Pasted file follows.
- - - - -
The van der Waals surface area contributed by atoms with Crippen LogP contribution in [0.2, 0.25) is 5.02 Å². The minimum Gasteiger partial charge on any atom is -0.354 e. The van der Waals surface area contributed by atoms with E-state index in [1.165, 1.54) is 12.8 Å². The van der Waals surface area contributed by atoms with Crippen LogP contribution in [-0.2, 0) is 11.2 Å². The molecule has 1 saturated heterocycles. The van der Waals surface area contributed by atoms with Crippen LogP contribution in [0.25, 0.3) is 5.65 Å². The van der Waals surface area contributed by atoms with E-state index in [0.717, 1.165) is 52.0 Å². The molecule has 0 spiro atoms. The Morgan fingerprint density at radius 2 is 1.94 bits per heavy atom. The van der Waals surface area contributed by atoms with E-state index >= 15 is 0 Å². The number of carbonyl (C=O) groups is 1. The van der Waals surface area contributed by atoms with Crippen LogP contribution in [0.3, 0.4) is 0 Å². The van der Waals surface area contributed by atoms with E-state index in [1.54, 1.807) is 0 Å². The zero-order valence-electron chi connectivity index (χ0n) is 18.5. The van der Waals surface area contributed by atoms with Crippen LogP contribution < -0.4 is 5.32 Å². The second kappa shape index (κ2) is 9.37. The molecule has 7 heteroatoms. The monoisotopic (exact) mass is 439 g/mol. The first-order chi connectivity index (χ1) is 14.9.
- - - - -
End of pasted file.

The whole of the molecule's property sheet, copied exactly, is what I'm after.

The van der Waals surface area contributed by atoms with Crippen LogP contribution in [0.2, 0.25) is 5.02 Å². The minimum Gasteiger partial charge on any atom is -0.354 e. The van der Waals surface area contributed by atoms with E-state index in [1.165, 1.54) is 12.8 Å². The van der Waals surface area contributed by atoms with Crippen LogP contribution in [-0.2, 0) is 11.2 Å². The molecule has 1 saturated heterocycles. The van der Waals surface area contributed by atoms with Crippen LogP contribution in [0.25, 0.3) is 5.65 Å². The van der Waals surface area contributed by atoms with E-state index in [0.717, 1.165) is 52.0 Å². The molecule has 0 spiro atoms. The Morgan fingerprint density at radius 2 is 1.94 bits per heavy atom. The van der Waals surface area contributed by atoms with E-state index >= 15 is 0 Å². The number of carbonyl (C=O) groups is 1. The van der Waals surface area contributed by atoms with Crippen LogP contribution in [0.3, 0.4) is 0 Å². The van der Waals surface area contributed by atoms with E-state index in [1.54, 1.807) is 0 Å². The zero-order valence-electron chi connectivity index (χ0n) is 18.5. The van der Waals surface area contributed by atoms with Crippen LogP contribution < -0.4 is 5.32 Å². The second kappa shape index (κ2) is 9.37. The molecule has 7 heteroatoms. The monoisotopic (exact) mass is 439 g/mol. The first-order chi connectivity index (χ1) is 14.9.